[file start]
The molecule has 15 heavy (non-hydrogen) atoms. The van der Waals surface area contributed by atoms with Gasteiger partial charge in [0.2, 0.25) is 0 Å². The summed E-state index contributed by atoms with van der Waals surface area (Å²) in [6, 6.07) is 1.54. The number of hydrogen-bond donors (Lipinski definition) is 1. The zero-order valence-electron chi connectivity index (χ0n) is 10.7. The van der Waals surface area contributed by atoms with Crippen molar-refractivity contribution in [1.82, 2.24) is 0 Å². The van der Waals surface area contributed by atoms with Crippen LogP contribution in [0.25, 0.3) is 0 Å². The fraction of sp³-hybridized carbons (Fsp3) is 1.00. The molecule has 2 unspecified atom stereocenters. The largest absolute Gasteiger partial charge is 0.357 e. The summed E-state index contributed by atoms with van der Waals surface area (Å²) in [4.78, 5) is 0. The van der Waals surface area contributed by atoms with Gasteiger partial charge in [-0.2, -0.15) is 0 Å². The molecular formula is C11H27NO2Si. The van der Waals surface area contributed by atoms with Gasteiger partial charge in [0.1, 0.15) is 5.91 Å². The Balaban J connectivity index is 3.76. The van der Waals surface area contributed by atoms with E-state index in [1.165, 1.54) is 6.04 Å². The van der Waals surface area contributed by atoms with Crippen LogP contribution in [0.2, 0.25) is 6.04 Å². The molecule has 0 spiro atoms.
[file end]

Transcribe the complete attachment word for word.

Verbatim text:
The molecule has 15 heavy (non-hydrogen) atoms. The van der Waals surface area contributed by atoms with Gasteiger partial charge in [0.2, 0.25) is 0 Å². The summed E-state index contributed by atoms with van der Waals surface area (Å²) in [6, 6.07) is 1.54. The number of hydrogen-bond donors (Lipinski definition) is 1. The zero-order valence-electron chi connectivity index (χ0n) is 10.7. The van der Waals surface area contributed by atoms with Crippen molar-refractivity contribution in [1.82, 2.24) is 0 Å². The van der Waals surface area contributed by atoms with Crippen LogP contribution in [0.25, 0.3) is 0 Å². The fraction of sp³-hybridized carbons (Fsp3) is 1.00. The molecule has 2 unspecified atom stereocenters. The largest absolute Gasteiger partial charge is 0.357 e. The summed E-state index contributed by atoms with van der Waals surface area (Å²) in [4.78, 5) is 0. The van der Waals surface area contributed by atoms with Gasteiger partial charge in [-0.2, -0.15) is 0 Å². The molecular formula is C11H27NO2Si. The van der Waals surface area contributed by atoms with Gasteiger partial charge in [0.1, 0.15) is 5.91 Å². The Balaban J connectivity index is 3.76. The van der Waals surface area contributed by atoms with E-state index in [1.165, 1.54) is 6.04 Å². The van der Waals surface area contributed by atoms with Crippen LogP contribution in [0.2, 0.25) is 6.04 Å². The molecule has 0 spiro atoms.